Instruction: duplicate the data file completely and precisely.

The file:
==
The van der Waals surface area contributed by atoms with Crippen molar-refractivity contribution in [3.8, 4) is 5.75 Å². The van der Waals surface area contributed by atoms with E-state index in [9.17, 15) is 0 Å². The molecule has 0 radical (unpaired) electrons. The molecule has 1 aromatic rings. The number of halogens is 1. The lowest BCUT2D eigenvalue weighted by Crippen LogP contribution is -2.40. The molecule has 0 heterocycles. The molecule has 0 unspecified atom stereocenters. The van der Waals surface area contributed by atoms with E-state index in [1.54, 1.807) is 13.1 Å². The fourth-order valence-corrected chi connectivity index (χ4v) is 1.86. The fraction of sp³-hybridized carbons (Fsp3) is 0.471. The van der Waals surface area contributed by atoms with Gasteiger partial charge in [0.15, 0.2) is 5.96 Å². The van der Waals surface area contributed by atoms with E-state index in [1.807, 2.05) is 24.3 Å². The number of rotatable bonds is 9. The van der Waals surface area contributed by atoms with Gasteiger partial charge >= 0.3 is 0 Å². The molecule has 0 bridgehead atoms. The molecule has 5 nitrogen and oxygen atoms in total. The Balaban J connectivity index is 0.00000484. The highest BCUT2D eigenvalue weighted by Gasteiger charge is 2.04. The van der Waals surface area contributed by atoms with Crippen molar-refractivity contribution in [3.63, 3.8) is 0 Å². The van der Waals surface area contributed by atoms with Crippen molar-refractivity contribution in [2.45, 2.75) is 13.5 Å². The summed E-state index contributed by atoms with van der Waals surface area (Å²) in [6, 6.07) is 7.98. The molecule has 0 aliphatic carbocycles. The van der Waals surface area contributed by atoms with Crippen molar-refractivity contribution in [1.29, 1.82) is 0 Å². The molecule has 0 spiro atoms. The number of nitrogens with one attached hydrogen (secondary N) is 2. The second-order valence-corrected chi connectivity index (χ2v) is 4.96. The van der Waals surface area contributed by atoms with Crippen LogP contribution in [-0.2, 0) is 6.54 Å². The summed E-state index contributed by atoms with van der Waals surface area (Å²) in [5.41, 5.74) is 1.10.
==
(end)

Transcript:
The van der Waals surface area contributed by atoms with Crippen molar-refractivity contribution in [3.8, 4) is 5.75 Å². The van der Waals surface area contributed by atoms with E-state index in [9.17, 15) is 0 Å². The molecule has 0 radical (unpaired) electrons. The molecule has 1 aromatic rings. The number of halogens is 1. The lowest BCUT2D eigenvalue weighted by Crippen LogP contribution is -2.40. The molecule has 0 heterocycles. The molecule has 0 unspecified atom stereocenters. The van der Waals surface area contributed by atoms with E-state index in [1.54, 1.807) is 13.1 Å². The fourth-order valence-corrected chi connectivity index (χ4v) is 1.86. The fraction of sp³-hybridized carbons (Fsp3) is 0.471. The van der Waals surface area contributed by atoms with Gasteiger partial charge in [0.15, 0.2) is 5.96 Å². The van der Waals surface area contributed by atoms with E-state index in [1.807, 2.05) is 24.3 Å². The number of rotatable bonds is 9. The van der Waals surface area contributed by atoms with Gasteiger partial charge >= 0.3 is 0 Å². The molecule has 0 bridgehead atoms. The molecule has 5 nitrogen and oxygen atoms in total. The Balaban J connectivity index is 0.00000484. The highest BCUT2D eigenvalue weighted by Gasteiger charge is 2.04. The van der Waals surface area contributed by atoms with Crippen molar-refractivity contribution in [3.63, 3.8) is 0 Å². The van der Waals surface area contributed by atoms with Crippen molar-refractivity contribution in [2.45, 2.75) is 13.5 Å². The summed E-state index contributed by atoms with van der Waals surface area (Å²) in [6, 6.07) is 7.98. The molecule has 0 aliphatic carbocycles. The van der Waals surface area contributed by atoms with Crippen molar-refractivity contribution in [1.29, 1.82) is 0 Å². The molecule has 0 spiro atoms. The number of nitrogens with one attached hydrogen (secondary N) is 2. The second-order valence-corrected chi connectivity index (χ2v) is 4.96. The van der Waals surface area contributed by atoms with Crippen LogP contribution in [-0.2, 0) is 6.54 Å². The summed E-state index contributed by atoms with van der Waals surface area (Å²) in [5.41, 5.74) is 1.10.